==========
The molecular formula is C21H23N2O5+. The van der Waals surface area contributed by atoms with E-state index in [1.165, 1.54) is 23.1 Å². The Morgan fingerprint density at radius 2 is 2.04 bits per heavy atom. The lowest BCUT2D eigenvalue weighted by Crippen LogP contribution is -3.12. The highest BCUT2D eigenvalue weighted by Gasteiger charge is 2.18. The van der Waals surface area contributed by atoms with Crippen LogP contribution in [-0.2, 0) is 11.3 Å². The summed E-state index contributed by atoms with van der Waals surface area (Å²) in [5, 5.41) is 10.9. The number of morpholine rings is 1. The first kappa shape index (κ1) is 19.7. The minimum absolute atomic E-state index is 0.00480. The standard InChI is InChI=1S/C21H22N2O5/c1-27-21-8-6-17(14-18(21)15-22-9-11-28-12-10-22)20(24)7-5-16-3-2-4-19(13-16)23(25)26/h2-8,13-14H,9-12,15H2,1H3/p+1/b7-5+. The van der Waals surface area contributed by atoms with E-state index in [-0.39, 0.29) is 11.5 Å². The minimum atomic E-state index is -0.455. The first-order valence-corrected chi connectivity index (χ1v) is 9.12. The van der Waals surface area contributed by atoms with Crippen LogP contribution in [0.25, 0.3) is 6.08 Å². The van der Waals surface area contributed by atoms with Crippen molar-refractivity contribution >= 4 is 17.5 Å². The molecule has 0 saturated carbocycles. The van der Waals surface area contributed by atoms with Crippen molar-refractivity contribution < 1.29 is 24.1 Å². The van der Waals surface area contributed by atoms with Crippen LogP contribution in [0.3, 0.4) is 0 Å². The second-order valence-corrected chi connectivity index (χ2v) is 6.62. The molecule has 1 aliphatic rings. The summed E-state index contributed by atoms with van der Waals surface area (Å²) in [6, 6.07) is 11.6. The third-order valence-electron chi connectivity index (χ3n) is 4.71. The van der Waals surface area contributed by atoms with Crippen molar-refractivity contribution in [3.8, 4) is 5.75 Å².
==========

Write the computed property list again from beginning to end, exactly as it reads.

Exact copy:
The molecular formula is C21H23N2O5+. The van der Waals surface area contributed by atoms with E-state index in [1.165, 1.54) is 23.1 Å². The Morgan fingerprint density at radius 2 is 2.04 bits per heavy atom. The lowest BCUT2D eigenvalue weighted by Crippen LogP contribution is -3.12. The highest BCUT2D eigenvalue weighted by Gasteiger charge is 2.18. The van der Waals surface area contributed by atoms with Crippen LogP contribution in [-0.2, 0) is 11.3 Å². The summed E-state index contributed by atoms with van der Waals surface area (Å²) in [5, 5.41) is 10.9. The number of morpholine rings is 1. The first kappa shape index (κ1) is 19.7. The minimum absolute atomic E-state index is 0.00480. The standard InChI is InChI=1S/C21H22N2O5/c1-27-21-8-6-17(14-18(21)15-22-9-11-28-12-10-22)20(24)7-5-16-3-2-4-19(13-16)23(25)26/h2-8,13-14H,9-12,15H2,1H3/p+1/b7-5+. The van der Waals surface area contributed by atoms with E-state index in [-0.39, 0.29) is 11.5 Å². The minimum atomic E-state index is -0.455. The first-order valence-corrected chi connectivity index (χ1v) is 9.12. The van der Waals surface area contributed by atoms with Crippen LogP contribution in [0.25, 0.3) is 6.08 Å². The van der Waals surface area contributed by atoms with Crippen molar-refractivity contribution >= 4 is 17.5 Å². The molecule has 0 saturated carbocycles. The van der Waals surface area contributed by atoms with Crippen molar-refractivity contribution < 1.29 is 24.1 Å². The van der Waals surface area contributed by atoms with Crippen LogP contribution in [0.3, 0.4) is 0 Å². The second-order valence-corrected chi connectivity index (χ2v) is 6.62. The molecule has 1 aliphatic rings. The summed E-state index contributed by atoms with van der Waals surface area (Å²) in [6, 6.07) is 11.6. The third-order valence-electron chi connectivity index (χ3n) is 4.71. The van der Waals surface area contributed by atoms with Crippen molar-refractivity contribution in [3.8, 4) is 5.75 Å².